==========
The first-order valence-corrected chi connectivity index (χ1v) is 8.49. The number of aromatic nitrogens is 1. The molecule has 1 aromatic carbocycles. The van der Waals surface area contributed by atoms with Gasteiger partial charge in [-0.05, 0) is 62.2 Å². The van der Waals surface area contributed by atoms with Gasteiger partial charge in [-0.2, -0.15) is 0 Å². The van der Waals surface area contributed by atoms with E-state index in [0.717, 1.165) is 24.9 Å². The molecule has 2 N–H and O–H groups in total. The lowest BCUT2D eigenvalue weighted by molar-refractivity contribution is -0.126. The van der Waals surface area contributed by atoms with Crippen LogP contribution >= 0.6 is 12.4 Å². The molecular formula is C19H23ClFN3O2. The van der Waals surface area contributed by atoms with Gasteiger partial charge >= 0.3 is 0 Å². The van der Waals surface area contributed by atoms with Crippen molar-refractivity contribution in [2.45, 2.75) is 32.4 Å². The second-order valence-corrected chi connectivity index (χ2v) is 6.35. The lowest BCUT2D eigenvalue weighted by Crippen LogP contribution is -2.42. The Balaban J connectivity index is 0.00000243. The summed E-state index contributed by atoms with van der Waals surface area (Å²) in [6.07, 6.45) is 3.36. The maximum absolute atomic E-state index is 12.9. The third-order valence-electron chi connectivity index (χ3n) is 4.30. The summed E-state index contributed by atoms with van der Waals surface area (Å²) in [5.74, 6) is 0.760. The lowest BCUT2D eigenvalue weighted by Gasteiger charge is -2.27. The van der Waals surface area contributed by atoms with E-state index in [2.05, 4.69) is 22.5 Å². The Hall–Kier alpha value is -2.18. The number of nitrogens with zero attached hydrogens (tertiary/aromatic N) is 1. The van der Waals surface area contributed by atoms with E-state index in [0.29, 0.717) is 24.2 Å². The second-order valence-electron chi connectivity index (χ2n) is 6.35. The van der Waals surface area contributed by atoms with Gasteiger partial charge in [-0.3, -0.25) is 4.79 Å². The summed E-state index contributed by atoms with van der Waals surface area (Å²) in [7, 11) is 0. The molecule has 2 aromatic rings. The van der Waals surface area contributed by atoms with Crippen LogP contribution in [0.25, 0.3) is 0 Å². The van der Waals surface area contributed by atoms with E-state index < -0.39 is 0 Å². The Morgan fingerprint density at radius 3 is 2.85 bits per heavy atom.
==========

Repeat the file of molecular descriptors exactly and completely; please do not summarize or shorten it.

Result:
The first-order valence-corrected chi connectivity index (χ1v) is 8.49. The number of aromatic nitrogens is 1. The molecule has 1 aromatic carbocycles. The van der Waals surface area contributed by atoms with Gasteiger partial charge in [-0.05, 0) is 62.2 Å². The van der Waals surface area contributed by atoms with Gasteiger partial charge in [-0.2, -0.15) is 0 Å². The van der Waals surface area contributed by atoms with E-state index in [0.717, 1.165) is 24.9 Å². The molecule has 2 N–H and O–H groups in total. The lowest BCUT2D eigenvalue weighted by molar-refractivity contribution is -0.126. The van der Waals surface area contributed by atoms with Crippen LogP contribution >= 0.6 is 12.4 Å². The molecular formula is C19H23ClFN3O2. The van der Waals surface area contributed by atoms with Gasteiger partial charge >= 0.3 is 0 Å². The van der Waals surface area contributed by atoms with Crippen molar-refractivity contribution in [2.45, 2.75) is 32.4 Å². The second-order valence-corrected chi connectivity index (χ2v) is 6.35. The lowest BCUT2D eigenvalue weighted by Crippen LogP contribution is -2.42. The Balaban J connectivity index is 0.00000243. The summed E-state index contributed by atoms with van der Waals surface area (Å²) in [6.07, 6.45) is 3.36. The maximum absolute atomic E-state index is 12.9. The third-order valence-electron chi connectivity index (χ3n) is 4.30. The summed E-state index contributed by atoms with van der Waals surface area (Å²) in [5.74, 6) is 0.760. The lowest BCUT2D eigenvalue weighted by Gasteiger charge is -2.27. The van der Waals surface area contributed by atoms with E-state index in [2.05, 4.69) is 22.5 Å². The Hall–Kier alpha value is -2.18. The number of nitrogens with zero attached hydrogens (tertiary/aromatic N) is 1. The van der Waals surface area contributed by atoms with E-state index in [0.29, 0.717) is 24.2 Å². The second-order valence-electron chi connectivity index (χ2n) is 6.35. The van der Waals surface area contributed by atoms with Gasteiger partial charge in [-0.3, -0.25) is 4.79 Å². The summed E-state index contributed by atoms with van der Waals surface area (Å²) in [7, 11) is 0. The molecule has 2 aromatic rings. The van der Waals surface area contributed by atoms with Crippen LogP contribution in [0.25, 0.3) is 0 Å². The van der Waals surface area contributed by atoms with E-state index < -0.39 is 0 Å². The Morgan fingerprint density at radius 3 is 2.85 bits per heavy atom.